How to switch on the light bulb about learning for children who tune out in school?
The Boys & Girls Club of Collier County offers an answer: TUNEin to READING.
Initiated by Lisa Morse, the club’s vice president of operations, TUNEinto READING is up and running within the club’s current summer camp after a successful launch during after-school programs last year.
“Boys and Girls Clubs are always looking to improve academics and life skills, but it’s very hard for youth development people to teach reading,” she explains. “This is a way to do that and achieve real outcomes without having it seem like school.”
The club’s young members think the software is all about singing – but data from the after-school program show children improving their reading, on average, by 1.53 grade levels in just 9 weeks.
Ms. Morse first heard about the software from a colleague and found a private grant to pay for it. She used the grant to match federal “21st Century Community Learning Center” funding, which is a key source of support for her club’s after-school programs.
TUNEin to READING appealed to Ms. Morse for a number of reasons. First and foremost, she saw how much fun it was and she was impressed by the research by literacy experts at the University of South Florida showing significant gains for struggling readers. She also saw it would be easy to implement because she could use existing staff – and the recommended 9-week time frame made it simple to build into her schedule with two sessions per week. She even added her perspective to a presentation about TUNEin to READING at a conference on best practices in after-school and summer programming for 21st Century Community Learning Centers grantees.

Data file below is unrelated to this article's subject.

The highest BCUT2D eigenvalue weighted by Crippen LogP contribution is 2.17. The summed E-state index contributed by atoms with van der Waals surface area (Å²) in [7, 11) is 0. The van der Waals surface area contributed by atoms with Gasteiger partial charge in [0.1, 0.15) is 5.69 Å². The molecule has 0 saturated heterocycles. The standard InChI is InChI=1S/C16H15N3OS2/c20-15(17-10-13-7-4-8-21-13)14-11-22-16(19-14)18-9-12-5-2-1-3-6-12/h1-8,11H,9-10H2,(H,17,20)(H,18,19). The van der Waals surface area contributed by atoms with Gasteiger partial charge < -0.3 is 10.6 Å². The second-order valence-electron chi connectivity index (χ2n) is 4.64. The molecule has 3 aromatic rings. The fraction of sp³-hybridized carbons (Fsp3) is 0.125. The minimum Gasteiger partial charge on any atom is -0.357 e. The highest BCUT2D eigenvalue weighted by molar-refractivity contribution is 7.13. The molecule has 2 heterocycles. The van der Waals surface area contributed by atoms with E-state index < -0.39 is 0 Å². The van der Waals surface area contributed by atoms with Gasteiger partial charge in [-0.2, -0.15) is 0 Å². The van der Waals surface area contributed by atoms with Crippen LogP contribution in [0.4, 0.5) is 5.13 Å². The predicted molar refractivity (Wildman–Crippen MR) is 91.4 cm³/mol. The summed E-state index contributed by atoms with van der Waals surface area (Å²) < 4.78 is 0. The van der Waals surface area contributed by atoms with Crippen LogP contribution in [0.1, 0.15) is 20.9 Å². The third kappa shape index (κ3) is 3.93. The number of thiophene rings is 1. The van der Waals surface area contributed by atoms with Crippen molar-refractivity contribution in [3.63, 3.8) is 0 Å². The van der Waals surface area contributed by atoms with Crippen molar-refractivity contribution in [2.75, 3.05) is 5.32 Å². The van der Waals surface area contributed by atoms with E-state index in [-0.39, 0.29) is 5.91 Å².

The positive experience within the after-school program convinced her to expand the program for the 4th and 5th graders in her summer camp. “There’s a lot of research about summer learning loss,” she adds. Middle-class kids go on exotic vacations, attend drama or computer or sports camps and often work on academics through the summer. For disadvantaged kids, this is rarely the case – except at the Boys & Girls Club of Collier County, where camp includes fun, games and field trips plus math activities and TUNEin to READING.
The best part? “They really like it!” Morse says.